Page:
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Posts Tagged ‘revelation’

I was given an impossible task for the BBC News Website: to summarise the theology of Pope Benedict in 150 words; and to complete this impossible task in one hour! This is the way journalists work – brevity; deadlines; “I’d like this by yesterday please!”

Pope Benedict XVI prays in front of the image of Our Lady of Fatima after arriving to catholic Fatima shrine in central Portugal, May 12, 2010 By Catholic Church (England and Wales) Catholic Church England and Wales

Of course I failed. I took 90 minutes, and I couldn’t get it below 263 words. And all I’m aware of is how much I have failed to say…

So I’m not claiming it’s a success; but see if you can do better in the comments box.

The key to Pope Benedict’s theology is the idea of ‘connection’ or ‘continuity’.

How do you preserve the fundamental connections between faith and reason, between the past and the present, between the human and the divine? How do you avoid a rupture that would betray the Christian vision and impoverish everyday life?

His first encyclical letter surprised everyone by being a meditation on love. The joy of human love (‘eros’ or erotic love) leads us to a deeper, sacrificial love (‘agape’), that finds its true fulfilment in the love of Jesus Christ on the Cross. The human and the divine connect; they are not in opposition.

The worship of the Church, whatever new forms it takes, needs to connect with its two thousand year history. The moral values of the Church, even if they are expressed in new ways, need to be rooted in the wisdom of the Bible and the Christian tradition. And Catholic teaching, which is always developing, should never betray the sure faith that has been handed down through the centuries.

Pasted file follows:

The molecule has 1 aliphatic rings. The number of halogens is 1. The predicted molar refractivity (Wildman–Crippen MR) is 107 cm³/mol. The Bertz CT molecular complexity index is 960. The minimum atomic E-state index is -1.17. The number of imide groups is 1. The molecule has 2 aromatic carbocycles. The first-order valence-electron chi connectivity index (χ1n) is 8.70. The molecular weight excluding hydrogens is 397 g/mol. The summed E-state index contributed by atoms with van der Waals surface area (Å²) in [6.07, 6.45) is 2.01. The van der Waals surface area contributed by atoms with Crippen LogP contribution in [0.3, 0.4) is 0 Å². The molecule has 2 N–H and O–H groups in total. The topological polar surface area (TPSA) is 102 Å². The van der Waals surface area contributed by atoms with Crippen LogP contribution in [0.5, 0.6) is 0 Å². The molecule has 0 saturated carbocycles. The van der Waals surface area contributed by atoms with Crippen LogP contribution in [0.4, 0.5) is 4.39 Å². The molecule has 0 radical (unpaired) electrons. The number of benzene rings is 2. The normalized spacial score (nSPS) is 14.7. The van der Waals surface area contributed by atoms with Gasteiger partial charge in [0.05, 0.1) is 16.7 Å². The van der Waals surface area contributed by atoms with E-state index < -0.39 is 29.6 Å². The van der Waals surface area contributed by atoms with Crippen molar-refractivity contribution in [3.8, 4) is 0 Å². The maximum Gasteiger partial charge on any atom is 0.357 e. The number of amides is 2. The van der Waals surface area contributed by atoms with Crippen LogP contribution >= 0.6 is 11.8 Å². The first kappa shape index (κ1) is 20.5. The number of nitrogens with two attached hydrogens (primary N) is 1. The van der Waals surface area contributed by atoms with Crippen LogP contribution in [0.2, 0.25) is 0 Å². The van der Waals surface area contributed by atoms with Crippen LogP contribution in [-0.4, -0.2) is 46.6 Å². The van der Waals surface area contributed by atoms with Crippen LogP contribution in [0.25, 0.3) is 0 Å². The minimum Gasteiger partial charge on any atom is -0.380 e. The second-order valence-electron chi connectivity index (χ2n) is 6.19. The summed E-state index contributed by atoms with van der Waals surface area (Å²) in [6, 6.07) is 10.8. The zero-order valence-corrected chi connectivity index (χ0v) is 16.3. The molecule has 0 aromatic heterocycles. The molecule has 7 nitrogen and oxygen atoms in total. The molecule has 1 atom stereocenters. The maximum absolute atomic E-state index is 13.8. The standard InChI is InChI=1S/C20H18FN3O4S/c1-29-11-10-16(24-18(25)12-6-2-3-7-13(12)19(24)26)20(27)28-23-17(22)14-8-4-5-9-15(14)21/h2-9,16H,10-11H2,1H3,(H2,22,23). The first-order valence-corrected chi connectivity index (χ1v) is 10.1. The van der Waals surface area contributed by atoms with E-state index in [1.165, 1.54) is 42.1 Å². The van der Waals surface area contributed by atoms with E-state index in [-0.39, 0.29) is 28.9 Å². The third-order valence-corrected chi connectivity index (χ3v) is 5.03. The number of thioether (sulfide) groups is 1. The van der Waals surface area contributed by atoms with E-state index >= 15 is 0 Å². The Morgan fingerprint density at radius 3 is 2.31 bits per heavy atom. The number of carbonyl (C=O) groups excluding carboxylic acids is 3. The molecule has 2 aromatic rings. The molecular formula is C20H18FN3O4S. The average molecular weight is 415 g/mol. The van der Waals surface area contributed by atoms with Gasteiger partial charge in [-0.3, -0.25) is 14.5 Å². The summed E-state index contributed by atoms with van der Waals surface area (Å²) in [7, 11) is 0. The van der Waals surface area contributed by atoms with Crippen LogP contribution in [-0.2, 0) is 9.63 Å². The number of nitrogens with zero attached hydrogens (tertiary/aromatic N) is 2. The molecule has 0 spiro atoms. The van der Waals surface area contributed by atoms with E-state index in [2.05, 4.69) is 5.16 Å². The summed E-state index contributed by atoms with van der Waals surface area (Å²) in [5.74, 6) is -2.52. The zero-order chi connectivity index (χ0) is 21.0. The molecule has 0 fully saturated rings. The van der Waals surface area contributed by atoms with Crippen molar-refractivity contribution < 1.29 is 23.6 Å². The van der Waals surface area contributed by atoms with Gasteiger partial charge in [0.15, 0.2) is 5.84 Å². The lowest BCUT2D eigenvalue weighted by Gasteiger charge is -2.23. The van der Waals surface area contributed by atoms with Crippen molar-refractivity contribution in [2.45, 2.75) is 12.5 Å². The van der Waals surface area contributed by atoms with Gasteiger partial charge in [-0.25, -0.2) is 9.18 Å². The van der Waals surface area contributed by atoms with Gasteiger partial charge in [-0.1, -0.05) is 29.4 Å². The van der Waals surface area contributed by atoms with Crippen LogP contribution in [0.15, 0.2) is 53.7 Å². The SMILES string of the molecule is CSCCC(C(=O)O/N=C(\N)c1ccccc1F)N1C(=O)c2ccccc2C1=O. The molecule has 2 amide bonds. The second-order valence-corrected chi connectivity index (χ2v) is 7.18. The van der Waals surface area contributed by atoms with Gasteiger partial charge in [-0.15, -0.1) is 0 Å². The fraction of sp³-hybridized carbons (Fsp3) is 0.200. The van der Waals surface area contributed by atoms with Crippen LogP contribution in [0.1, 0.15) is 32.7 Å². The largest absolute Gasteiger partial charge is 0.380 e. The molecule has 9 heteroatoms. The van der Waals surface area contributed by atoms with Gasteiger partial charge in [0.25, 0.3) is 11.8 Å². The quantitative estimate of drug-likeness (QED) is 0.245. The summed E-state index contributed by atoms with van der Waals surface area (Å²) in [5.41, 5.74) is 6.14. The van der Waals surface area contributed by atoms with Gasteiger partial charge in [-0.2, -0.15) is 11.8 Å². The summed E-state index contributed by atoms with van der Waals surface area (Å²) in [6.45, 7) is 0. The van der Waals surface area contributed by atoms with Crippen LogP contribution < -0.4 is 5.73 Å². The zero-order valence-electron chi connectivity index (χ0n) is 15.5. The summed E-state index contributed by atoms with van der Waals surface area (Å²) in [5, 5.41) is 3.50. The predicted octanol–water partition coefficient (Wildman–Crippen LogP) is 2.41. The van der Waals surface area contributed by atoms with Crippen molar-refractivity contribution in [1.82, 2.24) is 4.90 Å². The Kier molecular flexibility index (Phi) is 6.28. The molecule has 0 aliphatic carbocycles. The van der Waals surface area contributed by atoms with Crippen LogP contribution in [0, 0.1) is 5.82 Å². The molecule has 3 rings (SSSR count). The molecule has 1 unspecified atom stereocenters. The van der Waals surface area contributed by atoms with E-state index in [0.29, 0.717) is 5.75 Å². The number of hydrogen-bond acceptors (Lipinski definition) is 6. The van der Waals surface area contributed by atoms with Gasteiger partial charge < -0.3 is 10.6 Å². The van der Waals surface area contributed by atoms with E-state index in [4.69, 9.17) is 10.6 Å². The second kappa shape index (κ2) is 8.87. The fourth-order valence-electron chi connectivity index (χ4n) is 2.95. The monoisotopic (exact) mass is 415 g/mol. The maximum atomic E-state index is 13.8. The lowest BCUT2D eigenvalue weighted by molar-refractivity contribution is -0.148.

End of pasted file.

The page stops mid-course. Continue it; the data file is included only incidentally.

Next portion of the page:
He believed in renewal and reform, but always in continuity with the past.

He called on Catholics to deepen their faith, through studying the Catechism. He encouraged the secularised West not to become trapped in a ‘dictatorship of relativism’ – where everything is allowed but nothing has any meaning.

For Pope Benedict, Christianity is a revealed religion, not something we create for ourselves. It surprises and startles us. No wonder that his last published work was about discovering the face of God in Jesus Christ, the child of Bethlehem.

You can read this in context here, which is a longer piece called “Viewpoints: Successes and failures of Benedict XVI”. (I probably don’t need to say that I don’t necessarily agree with all the other views expressed in this piece!)

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John Allen – always worth listening to – thinks that Christians in Europe overemphasize the global significance of secularization [Go to the final section of the article - 'I was in Spain this week...'].

ze New Atheism by ~C4Chaos.

He agrees that Europe is becoming increasingly secular, but argues that this can hide a more important truth: that the primary challenge facing the Catholic Church outside the West is the diversity and vibrancy of the religious alternatives. It’s worth a long quotation:

Seen exclusively through a European prism, it could perhaps seem as if secularism is the chief, if not the only, pastoral and cultural challenge facing the faith. The truth, however, is that Europe is really the only zone of the world where secularism has an especially large sociological footprint. In the United States, there are influential pockets of secularism among our cultural elites — in the faculty lounges of our universities, for example, and on our newspaper editorial boards — but at the grassroots we remain an intensely religious society. Outside the West, one has to look long and hard to find real secularists.